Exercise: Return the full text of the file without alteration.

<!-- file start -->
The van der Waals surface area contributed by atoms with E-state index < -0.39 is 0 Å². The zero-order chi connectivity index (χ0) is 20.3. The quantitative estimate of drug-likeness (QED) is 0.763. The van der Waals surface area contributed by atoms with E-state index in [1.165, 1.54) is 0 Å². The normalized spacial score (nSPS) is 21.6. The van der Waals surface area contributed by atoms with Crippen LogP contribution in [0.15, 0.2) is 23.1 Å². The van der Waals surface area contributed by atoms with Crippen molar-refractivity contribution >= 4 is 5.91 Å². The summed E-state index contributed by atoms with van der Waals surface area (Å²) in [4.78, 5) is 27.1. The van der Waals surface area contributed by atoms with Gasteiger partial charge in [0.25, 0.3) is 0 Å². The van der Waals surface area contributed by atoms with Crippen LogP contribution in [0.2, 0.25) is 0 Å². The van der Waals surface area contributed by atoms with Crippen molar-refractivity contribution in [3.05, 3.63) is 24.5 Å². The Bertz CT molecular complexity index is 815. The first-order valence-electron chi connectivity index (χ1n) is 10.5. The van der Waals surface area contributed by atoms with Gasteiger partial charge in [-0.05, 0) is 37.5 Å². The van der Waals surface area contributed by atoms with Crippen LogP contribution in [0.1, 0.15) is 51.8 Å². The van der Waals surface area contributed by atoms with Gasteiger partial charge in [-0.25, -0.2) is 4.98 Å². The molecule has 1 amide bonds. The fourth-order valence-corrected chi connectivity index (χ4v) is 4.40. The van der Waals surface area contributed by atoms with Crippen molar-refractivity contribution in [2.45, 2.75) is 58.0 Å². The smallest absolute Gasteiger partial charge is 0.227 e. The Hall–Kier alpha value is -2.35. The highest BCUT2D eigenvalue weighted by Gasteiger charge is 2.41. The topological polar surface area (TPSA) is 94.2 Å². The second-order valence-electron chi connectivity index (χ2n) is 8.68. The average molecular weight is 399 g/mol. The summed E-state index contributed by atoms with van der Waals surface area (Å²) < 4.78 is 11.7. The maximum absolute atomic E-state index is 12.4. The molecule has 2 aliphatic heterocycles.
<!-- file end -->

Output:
The van der Waals surface area contributed by atoms with E-state index < -0.39 is 0 Å². The zero-order chi connectivity index (χ0) is 20.3. The quantitative estimate of drug-likeness (QED) is 0.763. The van der Waals surface area contributed by atoms with E-state index in [1.165, 1.54) is 0 Å². The normalized spacial score (nSPS) is 21.6. The van der Waals surface area contributed by atoms with Crippen LogP contribution in [0.15, 0.2) is 23.1 Å². The van der Waals surface area contributed by atoms with Crippen molar-refractivity contribution >= 4 is 5.91 Å². The summed E-state index contributed by atoms with van der Waals surface area (Å²) in [4.78, 5) is 27.1. The van der Waals surface area contributed by atoms with Gasteiger partial charge in [0.25, 0.3) is 0 Å². The van der Waals surface area contributed by atoms with Crippen LogP contribution in [0.2, 0.25) is 0 Å². The van der Waals surface area contributed by atoms with Crippen molar-refractivity contribution in [3.05, 3.63) is 24.5 Å². The Bertz CT molecular complexity index is 815. The first-order valence-electron chi connectivity index (χ1n) is 10.5. The van der Waals surface area contributed by atoms with Gasteiger partial charge in [-0.05, 0) is 37.5 Å². The van der Waals surface area contributed by atoms with Crippen LogP contribution in [0.1, 0.15) is 51.8 Å². The van der Waals surface area contributed by atoms with Gasteiger partial charge in [-0.25, -0.2) is 4.98 Å². The molecule has 1 amide bonds. The fourth-order valence-corrected chi connectivity index (χ4v) is 4.40. The van der Waals surface area contributed by atoms with Crippen molar-refractivity contribution in [2.45, 2.75) is 58.0 Å². The smallest absolute Gasteiger partial charge is 0.227 e. The Hall–Kier alpha value is -2.35. The highest BCUT2D eigenvalue weighted by Gasteiger charge is 2.41. The topological polar surface area (TPSA) is 94.2 Å². The second-order valence-electron chi connectivity index (χ2n) is 8.68. The average molecular weight is 399 g/mol. The summed E-state index contributed by atoms with van der Waals surface area (Å²) < 4.78 is 11.7. The maximum absolute atomic E-state index is 12.4. The molecule has 2 aliphatic heterocycles.